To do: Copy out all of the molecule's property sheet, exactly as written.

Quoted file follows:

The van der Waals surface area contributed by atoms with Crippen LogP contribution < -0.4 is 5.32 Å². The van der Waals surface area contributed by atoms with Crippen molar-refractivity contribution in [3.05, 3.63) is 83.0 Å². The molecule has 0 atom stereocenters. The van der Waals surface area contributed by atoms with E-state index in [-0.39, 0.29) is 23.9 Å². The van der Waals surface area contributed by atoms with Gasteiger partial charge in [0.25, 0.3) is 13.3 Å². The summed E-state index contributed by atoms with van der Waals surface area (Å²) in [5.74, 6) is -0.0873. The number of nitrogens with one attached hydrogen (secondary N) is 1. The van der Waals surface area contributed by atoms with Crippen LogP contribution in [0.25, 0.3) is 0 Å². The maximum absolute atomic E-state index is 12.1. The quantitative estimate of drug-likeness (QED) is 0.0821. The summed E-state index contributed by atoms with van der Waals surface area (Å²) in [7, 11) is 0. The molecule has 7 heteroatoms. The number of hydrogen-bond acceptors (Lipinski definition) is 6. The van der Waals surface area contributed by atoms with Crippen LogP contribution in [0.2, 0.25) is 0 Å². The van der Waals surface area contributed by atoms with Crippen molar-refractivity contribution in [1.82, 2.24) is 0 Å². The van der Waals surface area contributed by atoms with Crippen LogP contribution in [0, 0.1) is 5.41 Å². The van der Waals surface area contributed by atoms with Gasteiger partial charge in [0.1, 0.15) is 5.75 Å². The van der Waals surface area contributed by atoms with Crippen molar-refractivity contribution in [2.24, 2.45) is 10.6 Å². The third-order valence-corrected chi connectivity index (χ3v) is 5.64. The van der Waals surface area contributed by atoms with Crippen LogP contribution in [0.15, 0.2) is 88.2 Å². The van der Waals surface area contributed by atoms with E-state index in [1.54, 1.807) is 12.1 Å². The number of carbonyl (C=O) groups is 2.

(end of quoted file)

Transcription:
The van der Waals surface area contributed by atoms with Crippen LogP contribution < -0.4 is 5.32 Å². The van der Waals surface area contributed by atoms with Crippen molar-refractivity contribution in [3.05, 3.63) is 83.0 Å². The molecule has 0 atom stereocenters. The van der Waals surface area contributed by atoms with E-state index in [-0.39, 0.29) is 23.9 Å². The van der Waals surface area contributed by atoms with Gasteiger partial charge in [0.25, 0.3) is 13.3 Å². The summed E-state index contributed by atoms with van der Waals surface area (Å²) in [5.74, 6) is -0.0873. The number of nitrogens with one attached hydrogen (secondary N) is 1. The van der Waals surface area contributed by atoms with Crippen LogP contribution in [0.25, 0.3) is 0 Å². The maximum absolute atomic E-state index is 12.1. The quantitative estimate of drug-likeness (QED) is 0.0821. The summed E-state index contributed by atoms with van der Waals surface area (Å²) in [7, 11) is 0. The molecule has 7 heteroatoms. The number of hydrogen-bond acceptors (Lipinski definition) is 6. The van der Waals surface area contributed by atoms with Crippen LogP contribution in [0.2, 0.25) is 0 Å². The van der Waals surface area contributed by atoms with Crippen molar-refractivity contribution in [1.82, 2.24) is 0 Å². The van der Waals surface area contributed by atoms with Crippen LogP contribution in [0, 0.1) is 5.41 Å². The van der Waals surface area contributed by atoms with Gasteiger partial charge in [0.1, 0.15) is 5.75 Å². The van der Waals surface area contributed by atoms with Crippen molar-refractivity contribution in [2.24, 2.45) is 10.6 Å². The third-order valence-corrected chi connectivity index (χ3v) is 5.64. The van der Waals surface area contributed by atoms with Crippen LogP contribution in [0.15, 0.2) is 88.2 Å². The van der Waals surface area contributed by atoms with E-state index in [1.54, 1.807) is 12.1 Å². The number of carbonyl (C=O) groups is 2.